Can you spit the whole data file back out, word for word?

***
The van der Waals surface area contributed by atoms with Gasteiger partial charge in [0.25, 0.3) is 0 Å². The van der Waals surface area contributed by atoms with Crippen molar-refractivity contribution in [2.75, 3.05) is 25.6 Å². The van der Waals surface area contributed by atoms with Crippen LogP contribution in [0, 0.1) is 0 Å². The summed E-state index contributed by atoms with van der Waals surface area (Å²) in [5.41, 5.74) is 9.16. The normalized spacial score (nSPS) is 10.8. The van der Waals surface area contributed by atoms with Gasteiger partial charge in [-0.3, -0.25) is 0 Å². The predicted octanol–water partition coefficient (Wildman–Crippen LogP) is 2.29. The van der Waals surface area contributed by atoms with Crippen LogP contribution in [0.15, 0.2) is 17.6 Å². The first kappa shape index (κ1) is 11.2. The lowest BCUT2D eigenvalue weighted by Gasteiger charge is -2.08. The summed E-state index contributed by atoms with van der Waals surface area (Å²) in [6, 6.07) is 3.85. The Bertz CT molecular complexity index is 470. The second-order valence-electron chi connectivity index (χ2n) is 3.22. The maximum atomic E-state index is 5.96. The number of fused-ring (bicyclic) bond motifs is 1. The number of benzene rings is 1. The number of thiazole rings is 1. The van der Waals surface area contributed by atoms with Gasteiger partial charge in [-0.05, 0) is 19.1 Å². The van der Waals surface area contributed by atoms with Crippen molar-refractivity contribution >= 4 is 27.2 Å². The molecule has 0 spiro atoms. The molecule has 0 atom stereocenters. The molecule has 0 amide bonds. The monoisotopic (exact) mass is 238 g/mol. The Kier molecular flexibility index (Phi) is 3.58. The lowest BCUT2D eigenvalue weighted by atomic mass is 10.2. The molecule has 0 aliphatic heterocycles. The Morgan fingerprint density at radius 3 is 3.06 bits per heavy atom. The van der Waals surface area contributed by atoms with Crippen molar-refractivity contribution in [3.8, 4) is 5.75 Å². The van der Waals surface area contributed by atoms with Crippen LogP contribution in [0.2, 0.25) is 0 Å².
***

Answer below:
The van der Waals surface area contributed by atoms with Gasteiger partial charge in [0.25, 0.3) is 0 Å². The van der Waals surface area contributed by atoms with Crippen molar-refractivity contribution in [2.75, 3.05) is 25.6 Å². The van der Waals surface area contributed by atoms with Crippen LogP contribution in [0, 0.1) is 0 Å². The summed E-state index contributed by atoms with van der Waals surface area (Å²) in [5.41, 5.74) is 9.16. The normalized spacial score (nSPS) is 10.8. The van der Waals surface area contributed by atoms with Gasteiger partial charge in [-0.3, -0.25) is 0 Å². The predicted octanol–water partition coefficient (Wildman–Crippen LogP) is 2.29. The van der Waals surface area contributed by atoms with Crippen LogP contribution in [0.15, 0.2) is 17.6 Å². The first kappa shape index (κ1) is 11.2. The lowest BCUT2D eigenvalue weighted by Gasteiger charge is -2.08. The summed E-state index contributed by atoms with van der Waals surface area (Å²) in [6, 6.07) is 3.85. The Bertz CT molecular complexity index is 470. The second-order valence-electron chi connectivity index (χ2n) is 3.22. The maximum atomic E-state index is 5.96. The number of fused-ring (bicyclic) bond motifs is 1. The number of benzene rings is 1. The number of thiazole rings is 1. The van der Waals surface area contributed by atoms with Gasteiger partial charge in [-0.05, 0) is 19.1 Å². The van der Waals surface area contributed by atoms with Crippen molar-refractivity contribution >= 4 is 27.2 Å². The molecule has 0 spiro atoms. The molecule has 0 atom stereocenters. The molecule has 0 amide bonds. The monoisotopic (exact) mass is 238 g/mol. The Kier molecular flexibility index (Phi) is 3.58. The lowest BCUT2D eigenvalue weighted by atomic mass is 10.2. The molecule has 0 aliphatic heterocycles. The Morgan fingerprint density at radius 3 is 3.06 bits per heavy atom. The van der Waals surface area contributed by atoms with Crippen molar-refractivity contribution in [3.8, 4) is 5.75 Å². The van der Waals surface area contributed by atoms with Crippen LogP contribution in [0.2, 0.25) is 0 Å².